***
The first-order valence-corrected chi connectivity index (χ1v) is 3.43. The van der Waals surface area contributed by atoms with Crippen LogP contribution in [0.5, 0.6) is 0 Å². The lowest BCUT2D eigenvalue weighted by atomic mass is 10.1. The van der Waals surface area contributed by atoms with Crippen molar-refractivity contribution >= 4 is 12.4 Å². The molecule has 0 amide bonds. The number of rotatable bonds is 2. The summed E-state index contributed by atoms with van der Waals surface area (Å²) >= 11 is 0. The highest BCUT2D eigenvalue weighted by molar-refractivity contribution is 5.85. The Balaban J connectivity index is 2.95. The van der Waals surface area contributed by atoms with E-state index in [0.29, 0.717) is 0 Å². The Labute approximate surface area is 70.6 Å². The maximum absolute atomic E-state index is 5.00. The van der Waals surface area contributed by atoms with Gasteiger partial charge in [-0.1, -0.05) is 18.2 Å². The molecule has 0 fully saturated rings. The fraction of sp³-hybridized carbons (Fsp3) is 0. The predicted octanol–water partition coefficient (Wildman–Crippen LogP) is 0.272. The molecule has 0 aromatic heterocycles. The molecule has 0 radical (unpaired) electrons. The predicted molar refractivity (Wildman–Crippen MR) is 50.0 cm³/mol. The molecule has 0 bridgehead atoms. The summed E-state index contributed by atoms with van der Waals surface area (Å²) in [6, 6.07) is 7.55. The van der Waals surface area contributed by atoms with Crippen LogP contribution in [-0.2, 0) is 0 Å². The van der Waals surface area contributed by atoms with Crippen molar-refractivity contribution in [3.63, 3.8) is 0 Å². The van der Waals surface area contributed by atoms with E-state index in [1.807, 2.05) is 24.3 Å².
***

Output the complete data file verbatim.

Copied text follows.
The first-order valence-corrected chi connectivity index (χ1v) is 3.43. The van der Waals surface area contributed by atoms with Crippen LogP contribution in [0.5, 0.6) is 0 Å². The lowest BCUT2D eigenvalue weighted by atomic mass is 10.1. The van der Waals surface area contributed by atoms with Crippen molar-refractivity contribution >= 4 is 12.4 Å². The molecule has 0 amide bonds. The number of rotatable bonds is 2. The summed E-state index contributed by atoms with van der Waals surface area (Å²) >= 11 is 0. The highest BCUT2D eigenvalue weighted by molar-refractivity contribution is 5.85. The Balaban J connectivity index is 2.95. The van der Waals surface area contributed by atoms with E-state index in [0.29, 0.717) is 0 Å². The Labute approximate surface area is 70.6 Å². The maximum absolute atomic E-state index is 5.00. The van der Waals surface area contributed by atoms with Gasteiger partial charge in [-0.1, -0.05) is 18.2 Å². The molecule has 0 fully saturated rings. The fraction of sp³-hybridized carbons (Fsp3) is 0. The predicted octanol–water partition coefficient (Wildman–Crippen LogP) is 0.272. The molecule has 0 aromatic heterocycles. The molecule has 0 radical (unpaired) electrons. The predicted molar refractivity (Wildman–Crippen MR) is 50.0 cm³/mol. The molecule has 0 bridgehead atoms. The summed E-state index contributed by atoms with van der Waals surface area (Å²) in [6, 6.07) is 7.55. The van der Waals surface area contributed by atoms with Crippen LogP contribution in [-0.2, 0) is 0 Å². The van der Waals surface area contributed by atoms with Crippen molar-refractivity contribution in [3.63, 3.8) is 0 Å². The van der Waals surface area contributed by atoms with E-state index in [1.807, 2.05) is 24.3 Å².